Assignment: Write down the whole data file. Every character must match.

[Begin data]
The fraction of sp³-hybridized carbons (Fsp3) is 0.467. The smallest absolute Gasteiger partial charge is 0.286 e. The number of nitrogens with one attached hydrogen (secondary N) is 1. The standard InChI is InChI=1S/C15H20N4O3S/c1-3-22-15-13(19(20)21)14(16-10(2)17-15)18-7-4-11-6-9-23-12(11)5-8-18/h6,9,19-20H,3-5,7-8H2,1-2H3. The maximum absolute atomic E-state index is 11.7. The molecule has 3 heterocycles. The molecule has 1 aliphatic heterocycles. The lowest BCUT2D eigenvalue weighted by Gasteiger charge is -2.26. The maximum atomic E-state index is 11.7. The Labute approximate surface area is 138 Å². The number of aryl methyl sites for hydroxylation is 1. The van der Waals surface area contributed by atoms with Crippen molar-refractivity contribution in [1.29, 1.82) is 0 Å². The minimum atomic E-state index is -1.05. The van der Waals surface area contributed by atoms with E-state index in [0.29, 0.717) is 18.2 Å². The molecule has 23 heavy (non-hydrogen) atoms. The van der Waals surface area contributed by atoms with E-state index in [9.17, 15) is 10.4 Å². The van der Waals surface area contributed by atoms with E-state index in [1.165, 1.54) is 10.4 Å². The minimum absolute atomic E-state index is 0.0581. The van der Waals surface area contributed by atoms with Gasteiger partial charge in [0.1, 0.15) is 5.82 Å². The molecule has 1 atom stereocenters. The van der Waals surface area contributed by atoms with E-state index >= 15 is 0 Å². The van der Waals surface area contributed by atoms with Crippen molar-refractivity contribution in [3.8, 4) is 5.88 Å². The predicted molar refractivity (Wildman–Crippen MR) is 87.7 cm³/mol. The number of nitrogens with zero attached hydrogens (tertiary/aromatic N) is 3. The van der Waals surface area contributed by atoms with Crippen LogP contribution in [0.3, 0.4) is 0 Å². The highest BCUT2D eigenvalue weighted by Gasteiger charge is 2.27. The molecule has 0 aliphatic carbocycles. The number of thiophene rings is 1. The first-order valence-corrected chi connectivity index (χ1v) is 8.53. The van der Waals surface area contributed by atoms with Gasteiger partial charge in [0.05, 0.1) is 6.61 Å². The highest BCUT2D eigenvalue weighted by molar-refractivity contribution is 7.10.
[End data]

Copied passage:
The fraction of sp³-hybridized carbons (Fsp3) is 0.467. The smallest absolute Gasteiger partial charge is 0.286 e. The number of nitrogens with one attached hydrogen (secondary N) is 1. The standard InChI is InChI=1S/C15H20N4O3S/c1-3-22-15-13(19(20)21)14(16-10(2)17-15)18-7-4-11-6-9-23-12(11)5-8-18/h6,9,19-20H,3-5,7-8H2,1-2H3. The maximum absolute atomic E-state index is 11.7. The molecule has 3 heterocycles. The molecule has 1 aliphatic heterocycles. The lowest BCUT2D eigenvalue weighted by Gasteiger charge is -2.26. The maximum atomic E-state index is 11.7. The Labute approximate surface area is 138 Å². The number of aryl methyl sites for hydroxylation is 1. The van der Waals surface area contributed by atoms with Crippen molar-refractivity contribution in [1.29, 1.82) is 0 Å². The minimum atomic E-state index is -1.05. The van der Waals surface area contributed by atoms with E-state index in [0.29, 0.717) is 18.2 Å². The molecule has 23 heavy (non-hydrogen) atoms. The van der Waals surface area contributed by atoms with E-state index in [9.17, 15) is 10.4 Å². The van der Waals surface area contributed by atoms with E-state index in [1.165, 1.54) is 10.4 Å². The minimum absolute atomic E-state index is 0.0581. The van der Waals surface area contributed by atoms with Gasteiger partial charge in [0.1, 0.15) is 5.82 Å². The molecule has 1 atom stereocenters. The van der Waals surface area contributed by atoms with E-state index >= 15 is 0 Å². The van der Waals surface area contributed by atoms with Crippen molar-refractivity contribution in [3.8, 4) is 5.88 Å². The predicted molar refractivity (Wildman–Crippen MR) is 87.7 cm³/mol. The number of nitrogens with zero attached hydrogens (tertiary/aromatic N) is 3. The van der Waals surface area contributed by atoms with Crippen LogP contribution in [0.3, 0.4) is 0 Å². The highest BCUT2D eigenvalue weighted by Gasteiger charge is 2.27. The molecule has 0 aliphatic carbocycles. The number of thiophene rings is 1. The first-order valence-corrected chi connectivity index (χ1v) is 8.53. The van der Waals surface area contributed by atoms with Gasteiger partial charge in [0.05, 0.1) is 6.61 Å². The highest BCUT2D eigenvalue weighted by molar-refractivity contribution is 7.10.